News » EQC flood claims come from the rich and close to the coast
EQC flood claims come from the rich and close to the coast
Since the turn of the century, more than 25,000 claims worth nearly $300 million have been paid out by the Earthquake Commission (EQC) for damages caused by wild weather.
“With climate change it’s vital to know how weather-related events translate into financial liabilities for the Crown,” said Professor Ilan Noy, one of the authors of the research published by Motu Economic and Public Policy Research today. “This is the first in-depth analysis of EQC claims for weather-related events and is the beginning of understanding what we may face in the future.”
EQC covers homeowners for damage to land (and in some cases to dwellings and contents) caused by landslip, storm or flood. Between 2000 and 2017, the mean amount paid out to claimants was $11,420.
“The total paid for land damages was $199 million, for building damage it was $93 million and $2.6 million was paid out for damages to contents,” said Professor Noy. “Only houses with private insurance can receive a payout from EQC and there are some strict constraints on what is covered, so 41 percent of claimants didn’t get any money.”
Around a third of the total number of payouts by EQC were in response to five events:
“Locations with a median income in the top forty percent of incomes tend to report more than half of the total claims and pay-outs made. This suggests that, after extreme weather events, higher-income families make more frequent use of EQC insurance and claim more payment than the average New Zealand family,” said Professor Noy.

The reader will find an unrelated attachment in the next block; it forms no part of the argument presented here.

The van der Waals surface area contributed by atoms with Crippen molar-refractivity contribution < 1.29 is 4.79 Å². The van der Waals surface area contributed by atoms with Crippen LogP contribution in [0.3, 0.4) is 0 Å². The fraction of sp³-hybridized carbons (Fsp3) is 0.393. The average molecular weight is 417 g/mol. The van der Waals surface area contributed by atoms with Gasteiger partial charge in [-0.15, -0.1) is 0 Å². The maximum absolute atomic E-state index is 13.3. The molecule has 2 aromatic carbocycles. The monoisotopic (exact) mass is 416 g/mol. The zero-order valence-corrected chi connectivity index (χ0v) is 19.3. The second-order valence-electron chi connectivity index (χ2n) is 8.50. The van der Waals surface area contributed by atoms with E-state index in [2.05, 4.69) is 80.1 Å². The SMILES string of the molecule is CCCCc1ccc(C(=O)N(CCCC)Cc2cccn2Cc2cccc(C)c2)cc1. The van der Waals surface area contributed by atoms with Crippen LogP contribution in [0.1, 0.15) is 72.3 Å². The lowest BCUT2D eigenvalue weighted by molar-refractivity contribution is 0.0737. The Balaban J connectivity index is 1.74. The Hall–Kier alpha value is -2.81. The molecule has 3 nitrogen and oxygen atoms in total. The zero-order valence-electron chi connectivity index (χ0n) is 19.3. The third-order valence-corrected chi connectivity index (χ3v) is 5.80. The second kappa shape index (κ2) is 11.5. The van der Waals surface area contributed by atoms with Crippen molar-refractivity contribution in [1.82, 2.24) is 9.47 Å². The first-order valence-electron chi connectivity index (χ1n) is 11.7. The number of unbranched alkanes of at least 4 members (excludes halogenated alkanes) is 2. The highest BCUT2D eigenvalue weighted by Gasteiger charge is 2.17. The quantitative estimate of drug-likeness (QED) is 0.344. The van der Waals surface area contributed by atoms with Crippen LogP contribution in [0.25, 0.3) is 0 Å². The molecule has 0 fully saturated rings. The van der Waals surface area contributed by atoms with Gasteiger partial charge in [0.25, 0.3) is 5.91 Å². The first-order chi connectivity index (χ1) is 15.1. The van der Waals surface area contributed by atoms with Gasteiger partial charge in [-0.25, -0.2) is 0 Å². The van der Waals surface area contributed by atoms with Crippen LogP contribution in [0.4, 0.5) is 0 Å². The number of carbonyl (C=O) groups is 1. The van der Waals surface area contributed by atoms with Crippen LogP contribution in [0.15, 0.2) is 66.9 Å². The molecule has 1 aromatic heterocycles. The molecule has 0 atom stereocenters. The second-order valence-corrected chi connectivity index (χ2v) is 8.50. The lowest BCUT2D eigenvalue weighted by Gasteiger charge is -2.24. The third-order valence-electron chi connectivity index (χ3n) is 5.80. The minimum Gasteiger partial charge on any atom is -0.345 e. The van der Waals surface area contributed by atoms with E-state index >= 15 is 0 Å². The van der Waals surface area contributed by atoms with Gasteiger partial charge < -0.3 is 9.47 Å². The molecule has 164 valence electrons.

The reasons for this increase in EQC pay-outs associated with higher income households are not yet entirely clear. They could be associated with better access to the system, higher exposure due to location preferences of various income groups, or higher damages caused by higher asset values (e.g. larger homes and larger housing footprints).
While the average property in NZ is approximately 11km away from the coast, the average property lodging a claim to EQC after a weather event is located only 6km away.
“We are only just beginning to provide insights about the increasing risk that current and future residential areas might face, given the possibility of increasing frequency of extreme weather events,” said Professor Noy.
“This paper is the first part of research which we hope will ultimately project the financial liability from climate change for EQC, and through it, the Crown” said Professor Noy.
The full working paper “Public insurance and climate change (part one): Past trends in weather-related insurance in New Zealand” by David A. Fleming, Ilan Noy, Jacob Pástor-Paz and Sally Owen is now available on the Motu website. It was funded by the Ministry of Business, Innovation and Employment through the Deep South National Science Challenge’s Impacts and Implications Programme and the Resilience National Science Challenge.
Summary haiku: Climate change concern: many insurance claims from weather already.